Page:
You can't reach paradise without roaming charges
By Tish Williams, photograph by Robert Foothorap/Blackstar - October 15, 2000
He strode up the hill in his REI-catalog finest-mesh-lined hiking shorts, Gortex-lined waterproof boots and body-heat regulating spandex shirt. Pounding stride after stride into the hill, he wound his way up into the tree-dotted edges of the Bighorn Mountains.
|High-tech workers simultaneously cry out for relief and toil all day to extend technology's harassment of an increasingly agitated populace|
Ah the good life. Horseback riding, thick slabs of prime rib and fly fishing. As he crested the hill, the flatlands sprawled out before him, and his heart leapt as he looked down and saw the object of his desire.
His cell phone's reception gloriously climbed to four full bars. Time to check voice mail!
Where did we go wrong? Envisioned by technologists of yore as a peaceful, recreational beast, the human was supposed to be pacified by innovation. We were meant to evolve from slaying woolly mammoths into white-collar workers, facing only the threat of the occasional paper cut.
Men and women would manipulate information-as technology worked its wonders-building, plotting, stamping and constructing a world to human specifications. Workers would cast aside the hardhat of the industrial era for the logoed baseball cap of the Information Age. There would be yacht clubs, a racing gross domestic product, motivational retreats to encourage team bonding and a Wolfgang-Puck-themed restaurant on every corner, for the amusement of a well-rested public.
We only got half way there.
Instead of being freed by information, we have become obsessed. We can track our personal finances down to the last bag of Ruffles. We can peruse the finest international newspapers for the latest machinations of failing governments on the other side of the globe. We rustle up Zagat's listings on the most toe-tingling cuisine in our areas, no longer satisfied with the deep-fat-fried goodness of our local Chili's. We can select the suppleness of leather interiors in our BMWs before they are even a twinkle in a German automaker's eye.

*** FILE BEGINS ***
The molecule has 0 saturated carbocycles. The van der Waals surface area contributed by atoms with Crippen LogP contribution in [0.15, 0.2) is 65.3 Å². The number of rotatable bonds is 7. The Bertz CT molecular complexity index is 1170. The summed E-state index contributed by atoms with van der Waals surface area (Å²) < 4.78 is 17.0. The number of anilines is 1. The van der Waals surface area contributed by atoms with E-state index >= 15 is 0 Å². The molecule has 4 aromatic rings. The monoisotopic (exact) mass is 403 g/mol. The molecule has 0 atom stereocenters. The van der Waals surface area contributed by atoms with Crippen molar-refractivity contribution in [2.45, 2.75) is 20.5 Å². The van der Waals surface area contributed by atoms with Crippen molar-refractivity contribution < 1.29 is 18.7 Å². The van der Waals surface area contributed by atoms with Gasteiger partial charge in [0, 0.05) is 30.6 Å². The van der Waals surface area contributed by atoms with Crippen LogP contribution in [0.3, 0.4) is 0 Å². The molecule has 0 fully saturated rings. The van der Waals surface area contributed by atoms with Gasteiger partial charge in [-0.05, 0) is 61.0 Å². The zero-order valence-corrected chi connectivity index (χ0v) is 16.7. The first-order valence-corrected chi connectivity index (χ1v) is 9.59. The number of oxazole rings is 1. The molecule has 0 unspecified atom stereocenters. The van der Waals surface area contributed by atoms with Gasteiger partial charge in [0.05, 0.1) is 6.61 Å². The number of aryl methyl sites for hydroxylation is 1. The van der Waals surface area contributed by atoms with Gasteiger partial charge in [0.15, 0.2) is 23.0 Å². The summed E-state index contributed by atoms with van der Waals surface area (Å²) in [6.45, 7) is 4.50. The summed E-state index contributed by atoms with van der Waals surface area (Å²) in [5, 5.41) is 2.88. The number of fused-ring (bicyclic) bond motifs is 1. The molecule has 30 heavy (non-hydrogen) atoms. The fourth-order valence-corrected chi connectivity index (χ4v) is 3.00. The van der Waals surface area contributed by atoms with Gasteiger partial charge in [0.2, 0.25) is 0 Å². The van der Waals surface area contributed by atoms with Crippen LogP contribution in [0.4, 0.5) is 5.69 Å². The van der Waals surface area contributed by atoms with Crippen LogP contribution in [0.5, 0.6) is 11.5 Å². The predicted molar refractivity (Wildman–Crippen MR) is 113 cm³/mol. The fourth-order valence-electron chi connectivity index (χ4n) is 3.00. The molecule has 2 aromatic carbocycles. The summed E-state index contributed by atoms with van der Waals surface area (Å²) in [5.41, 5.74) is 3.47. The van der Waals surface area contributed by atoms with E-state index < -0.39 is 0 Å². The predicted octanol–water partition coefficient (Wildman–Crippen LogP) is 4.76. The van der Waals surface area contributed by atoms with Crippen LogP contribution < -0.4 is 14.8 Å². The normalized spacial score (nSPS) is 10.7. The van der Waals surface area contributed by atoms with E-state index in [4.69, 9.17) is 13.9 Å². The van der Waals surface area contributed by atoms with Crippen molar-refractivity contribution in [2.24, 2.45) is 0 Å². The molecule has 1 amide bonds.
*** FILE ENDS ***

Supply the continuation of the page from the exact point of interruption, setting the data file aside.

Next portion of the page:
While bandwidth strives to provide us always-on Internet connections at home, we have lost our capacity for turning technology off. When our loved ones don't reply to our e-mails in two hours or less, we leave them a voice mail, try the cell phone, send them a page and sulk humorlessly until we receive a reply.
Where is the peace? The chirping of birds? The directions of the OnStar system pointing out the road less-traveled, instead of the hypercongested suburban highways that lead to our next meeting?
Don't hold your breath. High-tech workers simultaneously cry out for relief and toil all day to extend technology's harassment of an increasingly agitated populace. Soon our refrigerators will cast disgusted glances our way as they monitor our atrociously unbalanced diets. Our toilets will tip off our employers to our extracurricular activities. Our dogs will be identified by the chips implanted under their skin and be rerouted to us via electronic postage tattooed on their ears.
Lassie, I knew you'd come home!
Can't we crawl back on our bellies to the techno-paradise envisioned by our corporate forefathers? A world where ever-increasing computer power would allow computers to solve our biggest problems, while we play badminton on the lawn in Ralph Lauren V-neck sweaters?
Instead we are overly competitive, over-stimulated and lamentably overboard when it comes to the Internet, personal communications devices and love of gadgetry.
We need to escape from our info-husks. We need to voluntarily get back to the simple life. And promise, cross our hearts and hope to die, to leave our cell phones behind.
Tish Williams is a columnist for The Street.com. Reach her at firstname.lastname@example.org.